Pue’s article resonates what I have been thinking about legal professionals and its values since embarking on a career in law, but am I wrong?  Are we, as students of law and humanities, not taught how ‘to rise above self-interest and the narrow view’ thus becoming ‘mere half-lawyers’ or are we resistant and/or responsible enough to return to becoming the total jurist of the past?


Should the over-riding of a jury’s remit by a judge be justified to determine facts of a case for ‘significant’ public policy interest reasons?

A man was found guilty of gross negligence manslaughter by a jury in 2004.  The jury were directed by a single judge that the defendant had a duty of care towards the deceased man, a father of several children, as the defendant was the owner of the property.  With the aid of forensic investigation, evidence was uncovered that both men had splashed petrol around the property with the intention of burning it.    The defendant was in considerable debt, the property derelict and the business he ran in it had failed.  He had been unable to secure planning permission to redevelop the building because the façade was listed.  Unexpected ignition of the petrol from a cigarette caused an explosion and the deceased was killed by the collapsing building.  The defendant was just outside the property and only slightly injured.  The property fronted immediately on to the public pavement.  coincidentally no one was passing by at that moment.

The defendant was granted leave to appeal to the charge as the judge was said to have improperly directed the jury that a duty of care existed towards the deceased.  The five principles to establish a duty of care are: the foreseeability of harm, the relationship/proximity between the people involved, the fair, just and reasonableness of the activity concerned.  The jury should have been allowed to determine if a duty of care existed, if so that it had been breached and that it had caused or contributed to the death.  The Court of Appeal held the judgment despite a duty of care not being established.  They determined that the jury would have found him guilty as his actions were deliberate for financial gain and of a reckless nature.  It was deemed by the appellate court to be an exceptional case considering its recklessness and not just a civil unlawful manslaughter case.  In the interest of the public the charge had to be seen to be suitably disciplinary.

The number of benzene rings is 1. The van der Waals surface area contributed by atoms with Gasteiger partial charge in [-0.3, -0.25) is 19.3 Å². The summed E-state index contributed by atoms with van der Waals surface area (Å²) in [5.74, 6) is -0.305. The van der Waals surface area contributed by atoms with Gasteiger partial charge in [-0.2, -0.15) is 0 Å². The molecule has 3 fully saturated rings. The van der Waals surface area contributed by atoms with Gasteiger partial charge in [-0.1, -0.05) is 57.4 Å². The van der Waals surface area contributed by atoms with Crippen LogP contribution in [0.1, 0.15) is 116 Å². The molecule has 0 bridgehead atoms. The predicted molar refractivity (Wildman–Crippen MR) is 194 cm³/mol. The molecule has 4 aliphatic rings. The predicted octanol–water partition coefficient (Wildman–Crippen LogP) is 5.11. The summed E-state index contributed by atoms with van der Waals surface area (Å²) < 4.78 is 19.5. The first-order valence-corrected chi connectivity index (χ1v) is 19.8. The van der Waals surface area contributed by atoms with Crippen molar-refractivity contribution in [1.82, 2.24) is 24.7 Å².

The outcome of the case was deemed to have altered the balance of the judicial and jury relationship in favour of the judicial decision in order to give a clear authoritative signal as to the consequence of causing harm by such reckless behaviour and for personal financial gain.  The criterion for gross negligence manslaughter were clarified by the case of an anaesthetist who did not notice that the artificial ventilation for the patient had come loose.  Several minutes passed before the error was noticed and the patient died as a result.  Was a similar charge commensurate for the death of the deceased even though he was an accomplice?  Was the harm caused equal to that of a doctor killing (by omission) a patient?  Was justice served for the public interest by handing down a prison sentence of 12 years?  Could a custodial sentence be considered to give justice to the deceased and his family?


What can the humanities tell us about the relationship between law and justice?

In seminars four and five we asked whether law and humanities offers an alternative means of articulating and achieving justice. Ulllman states that the Commentators developed justice into an idea “manifesting itself in all things legal”.  He goes on to demonstrate that justice was the central tenet of the medieval theory of law that permeated the practical interpretation and application of law.  We can contrast this with the current legal education whereby justice, at least in my experience, is somewhat forgotten.  As Ross states, it seems as though in contemporary legal education appeals to justice are seen as having the same force as banging one’s fist on a table!  Justice is perhaps seen as a principle advocated by the feeble minded and emotional (Douzinas).

I am in agreement with Sarat when he states that a simple recuperation of the humanities is insufficient.  Vecchio defines justice as the requirement that “that shall happen which ought (ethically) to happen.   The obvious problem with this is that people will naturally have opposing views as to what should happen.  Justice has instrumental value and can be used as a means to justify certain ends.  I would certainly question whether a historical humanities approach can achieve justice or whether such an approach then turns law into a tool for the majority.

In contrast, I would argue that the Tamils cases explored by Douzinas show that the current scientific, formalistic approach to law offers a certain type of justice – a commitment to procedure and treating like cases alike.  I wonder whether the social sciences is offering jurists an articulation of justice but by a different name: ‘the rule of law’.  This principle appears to me to occupy the space once governed by justice – both conceptually and in terms of the value ascribed to it by scholars.  Perhaps the reason for the popularity of this term is that the word ‘rule’ is more agreeable to a discipline aspiring to the rationality and neutrality of the sciences.

So what do we  think? Do we attempt to articulate justice using the humanities and if so do others share my concerns of doing so? Or do we follow the approach taken by the social sciences to produce a procedural, ‘thin’ type of justice? If so, is this sufficient for us or should we seek greater utility from justice as the medieval jurists did?